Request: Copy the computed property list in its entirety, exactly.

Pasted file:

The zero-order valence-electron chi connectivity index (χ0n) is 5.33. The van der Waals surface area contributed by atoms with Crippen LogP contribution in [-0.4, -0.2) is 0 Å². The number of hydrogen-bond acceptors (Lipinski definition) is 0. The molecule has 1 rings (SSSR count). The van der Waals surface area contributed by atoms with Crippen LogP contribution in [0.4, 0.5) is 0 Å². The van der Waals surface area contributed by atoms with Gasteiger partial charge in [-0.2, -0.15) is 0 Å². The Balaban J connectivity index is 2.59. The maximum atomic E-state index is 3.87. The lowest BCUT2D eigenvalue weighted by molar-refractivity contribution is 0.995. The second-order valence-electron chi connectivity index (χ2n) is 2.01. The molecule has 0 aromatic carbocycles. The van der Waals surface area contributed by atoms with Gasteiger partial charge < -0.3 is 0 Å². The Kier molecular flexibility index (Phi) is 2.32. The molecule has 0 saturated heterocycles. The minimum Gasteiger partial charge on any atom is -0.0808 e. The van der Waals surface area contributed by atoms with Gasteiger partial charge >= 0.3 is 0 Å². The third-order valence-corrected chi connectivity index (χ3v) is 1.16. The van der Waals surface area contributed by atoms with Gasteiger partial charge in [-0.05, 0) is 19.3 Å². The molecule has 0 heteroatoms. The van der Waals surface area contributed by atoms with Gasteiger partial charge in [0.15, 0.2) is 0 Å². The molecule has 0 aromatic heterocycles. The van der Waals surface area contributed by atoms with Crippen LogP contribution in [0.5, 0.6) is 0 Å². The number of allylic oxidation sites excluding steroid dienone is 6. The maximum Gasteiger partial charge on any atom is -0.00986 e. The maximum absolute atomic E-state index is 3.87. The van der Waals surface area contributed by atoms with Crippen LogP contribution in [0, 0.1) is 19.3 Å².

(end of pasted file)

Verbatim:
The zero-order valence-electron chi connectivity index (χ0n) is 5.33. The van der Waals surface area contributed by atoms with Crippen LogP contribution in [-0.4, -0.2) is 0 Å². The number of hydrogen-bond acceptors (Lipinski definition) is 0. The molecule has 1 rings (SSSR count). The van der Waals surface area contributed by atoms with Crippen LogP contribution in [0.4, 0.5) is 0 Å². The van der Waals surface area contributed by atoms with Gasteiger partial charge in [-0.2, -0.15) is 0 Å². The Balaban J connectivity index is 2.59. The maximum atomic E-state index is 3.87. The lowest BCUT2D eigenvalue weighted by molar-refractivity contribution is 0.995. The second-order valence-electron chi connectivity index (χ2n) is 2.01. The molecule has 0 aromatic carbocycles. The van der Waals surface area contributed by atoms with Gasteiger partial charge < -0.3 is 0 Å². The Kier molecular flexibility index (Phi) is 2.32. The molecule has 0 saturated heterocycles. The minimum Gasteiger partial charge on any atom is -0.0808 e. The van der Waals surface area contributed by atoms with Gasteiger partial charge >= 0.3 is 0 Å². The third-order valence-corrected chi connectivity index (χ3v) is 1.16. The van der Waals surface area contributed by atoms with Gasteiger partial charge in [-0.05, 0) is 19.3 Å². The molecule has 0 heteroatoms. The van der Waals surface area contributed by atoms with Gasteiger partial charge in [0.15, 0.2) is 0 Å². The molecule has 0 aromatic heterocycles. The van der Waals surface area contributed by atoms with Crippen LogP contribution in [0.5, 0.6) is 0 Å². The number of allylic oxidation sites excluding steroid dienone is 6. The maximum Gasteiger partial charge on any atom is -0.00986 e. The maximum absolute atomic E-state index is 3.87. The van der Waals surface area contributed by atoms with Crippen LogP contribution in [0, 0.1) is 19.3 Å².